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The kids spoke wonderful English as a result of lessons in school, but they also appreciated the chance to speak Mandarin Chinese with TNCS students. They reported having a great time and made lots of friends at camp. Back at home in China, their hobbies included playing basketball (Mike), drawing (Alex), reading (Jane), and figure skating (Coco). See some of their other talents below! While the kids were in camp, the adults did some sightseeing around town, taking in Johns Hopkins University and the Peabody Library, for example, as well as visiting the Naval Academy in Annapolis and getting some shopping in at Arundel Mills Mall. A Target run was also de rigueur!

Behind the Scenes

Because Peter and the Wolf only has a handful of roles, the 25 total campers took on roles as a group, so, for example, the character of “Duck” was actually four campers. Campers ranged in age from rising 1st-graders to rising 7th-graders, and they hailed not from just China and TNCS but from schools all over the city like Patterson Park Public Charter School, Hampstead Hill Academy, St. Casimir’s, and the School of the Cathedral of Mary Our Queen. Helping Mr. Warren lead camp was intern Carrie, who came to TNCS from China in early July and will stay for 1 year.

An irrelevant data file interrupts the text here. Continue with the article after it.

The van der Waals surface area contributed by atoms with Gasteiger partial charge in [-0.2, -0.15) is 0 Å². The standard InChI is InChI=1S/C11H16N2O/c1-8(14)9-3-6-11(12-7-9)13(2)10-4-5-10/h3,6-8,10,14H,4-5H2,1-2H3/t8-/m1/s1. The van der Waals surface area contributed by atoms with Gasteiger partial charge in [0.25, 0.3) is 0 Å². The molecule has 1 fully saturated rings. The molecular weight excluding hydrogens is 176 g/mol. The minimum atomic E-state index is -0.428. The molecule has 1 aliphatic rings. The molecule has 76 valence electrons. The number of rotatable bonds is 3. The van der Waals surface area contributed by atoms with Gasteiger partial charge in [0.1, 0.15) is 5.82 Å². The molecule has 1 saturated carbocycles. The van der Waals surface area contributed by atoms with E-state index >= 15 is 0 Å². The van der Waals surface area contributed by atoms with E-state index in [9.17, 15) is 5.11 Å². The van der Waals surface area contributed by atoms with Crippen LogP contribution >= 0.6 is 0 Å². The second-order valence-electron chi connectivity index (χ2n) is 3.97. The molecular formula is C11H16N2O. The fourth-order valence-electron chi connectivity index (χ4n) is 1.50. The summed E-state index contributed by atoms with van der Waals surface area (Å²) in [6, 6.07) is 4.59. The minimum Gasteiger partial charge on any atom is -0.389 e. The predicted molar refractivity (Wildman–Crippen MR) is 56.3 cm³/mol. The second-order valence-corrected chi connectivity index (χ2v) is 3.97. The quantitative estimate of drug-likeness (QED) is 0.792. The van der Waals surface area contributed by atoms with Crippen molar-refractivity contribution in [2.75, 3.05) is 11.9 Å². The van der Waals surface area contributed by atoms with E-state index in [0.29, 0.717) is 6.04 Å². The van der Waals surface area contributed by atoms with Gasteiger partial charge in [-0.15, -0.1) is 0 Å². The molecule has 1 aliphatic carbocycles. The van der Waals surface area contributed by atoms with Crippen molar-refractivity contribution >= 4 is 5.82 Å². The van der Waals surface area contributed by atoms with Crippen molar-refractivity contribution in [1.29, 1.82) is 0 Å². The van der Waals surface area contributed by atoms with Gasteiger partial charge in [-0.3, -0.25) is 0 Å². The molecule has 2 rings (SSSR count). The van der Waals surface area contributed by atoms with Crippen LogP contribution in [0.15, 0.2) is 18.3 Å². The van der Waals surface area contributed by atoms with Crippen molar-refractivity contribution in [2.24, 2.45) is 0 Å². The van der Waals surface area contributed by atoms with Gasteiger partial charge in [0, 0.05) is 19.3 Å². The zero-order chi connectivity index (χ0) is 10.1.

They learned important technical skills like stage blocking related to being part of a musical theatre production. Mr. Warren reported that they had the whole performance mapped out on the first day and so were able to devote their remaining days to rehearsing. After each rehearsal, Mr. Warren provided some debriefing notes for each group.

Comments like, “Wolves, wonderful job today! You were in time with the music, and you have amazing music to play off of!” and “Remember AIC? Always in character!” were common. The performers themselves likewise offered suggestions for how to improve a certain scene, like “Grandpa(s) should hang their heads and look disappointed in Peter.”

As per usual, campers made art to decorate the stage front. These are stunning!

They also crafted props and costumes and made great use of the Imagination Playground for set pieces.

The Play Is the Thing!